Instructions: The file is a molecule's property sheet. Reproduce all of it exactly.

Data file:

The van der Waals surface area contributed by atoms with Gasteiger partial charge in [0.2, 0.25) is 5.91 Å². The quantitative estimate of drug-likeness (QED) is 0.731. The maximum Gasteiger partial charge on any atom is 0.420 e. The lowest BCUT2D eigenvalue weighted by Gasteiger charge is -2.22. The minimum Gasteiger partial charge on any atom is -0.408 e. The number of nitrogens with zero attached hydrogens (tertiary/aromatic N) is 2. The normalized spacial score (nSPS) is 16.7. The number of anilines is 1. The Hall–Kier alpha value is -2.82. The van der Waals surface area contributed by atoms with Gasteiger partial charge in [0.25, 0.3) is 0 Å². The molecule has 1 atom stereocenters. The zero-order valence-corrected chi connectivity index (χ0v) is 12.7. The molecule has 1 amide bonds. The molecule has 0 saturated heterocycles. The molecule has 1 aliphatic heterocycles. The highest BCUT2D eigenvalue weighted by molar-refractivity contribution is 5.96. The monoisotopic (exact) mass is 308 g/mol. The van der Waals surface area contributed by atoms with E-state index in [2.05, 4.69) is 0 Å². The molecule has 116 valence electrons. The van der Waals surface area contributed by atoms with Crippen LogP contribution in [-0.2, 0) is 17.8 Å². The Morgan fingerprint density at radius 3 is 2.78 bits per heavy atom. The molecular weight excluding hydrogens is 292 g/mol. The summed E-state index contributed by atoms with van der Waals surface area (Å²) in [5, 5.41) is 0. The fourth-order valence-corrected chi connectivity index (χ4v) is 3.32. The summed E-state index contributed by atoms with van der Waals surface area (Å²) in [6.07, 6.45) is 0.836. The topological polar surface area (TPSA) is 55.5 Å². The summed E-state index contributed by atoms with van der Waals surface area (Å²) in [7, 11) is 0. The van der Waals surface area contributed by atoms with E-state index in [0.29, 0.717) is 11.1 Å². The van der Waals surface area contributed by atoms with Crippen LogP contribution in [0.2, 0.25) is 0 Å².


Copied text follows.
The van der Waals surface area contributed by atoms with Gasteiger partial charge in [0.2, 0.25) is 5.91 Å². The quantitative estimate of drug-likeness (QED) is 0.731. The maximum Gasteiger partial charge on any atom is 0.420 e. The lowest BCUT2D eigenvalue weighted by Gasteiger charge is -2.22. The minimum Gasteiger partial charge on any atom is -0.408 e. The number of nitrogens with zero attached hydrogens (tertiary/aromatic N) is 2. The normalized spacial score (nSPS) is 16.7. The number of anilines is 1. The Hall–Kier alpha value is -2.82. The van der Waals surface area contributed by atoms with Gasteiger partial charge in [0.25, 0.3) is 0 Å². The molecule has 1 atom stereocenters. The zero-order valence-corrected chi connectivity index (χ0v) is 12.7. The molecule has 1 amide bonds. The molecule has 0 saturated heterocycles. The molecule has 1 aliphatic heterocycles. The highest BCUT2D eigenvalue weighted by molar-refractivity contribution is 5.96. The monoisotopic (exact) mass is 308 g/mol. The van der Waals surface area contributed by atoms with E-state index in [2.05, 4.69) is 0 Å². The molecule has 116 valence electrons. The van der Waals surface area contributed by atoms with Crippen LogP contribution in [-0.2, 0) is 17.8 Å². The Morgan fingerprint density at radius 3 is 2.78 bits per heavy atom. The molecular weight excluding hydrogens is 292 g/mol. The summed E-state index contributed by atoms with van der Waals surface area (Å²) in [5, 5.41) is 0. The fourth-order valence-corrected chi connectivity index (χ4v) is 3.32. The summed E-state index contributed by atoms with van der Waals surface area (Å²) in [6.07, 6.45) is 0.836. The topological polar surface area (TPSA) is 55.5 Å². The summed E-state index contributed by atoms with van der Waals surface area (Å²) in [7, 11) is 0. The van der Waals surface area contributed by atoms with E-state index in [0.29, 0.717) is 11.1 Å². The van der Waals surface area contributed by atoms with Crippen LogP contribution in [0.2, 0.25) is 0 Å².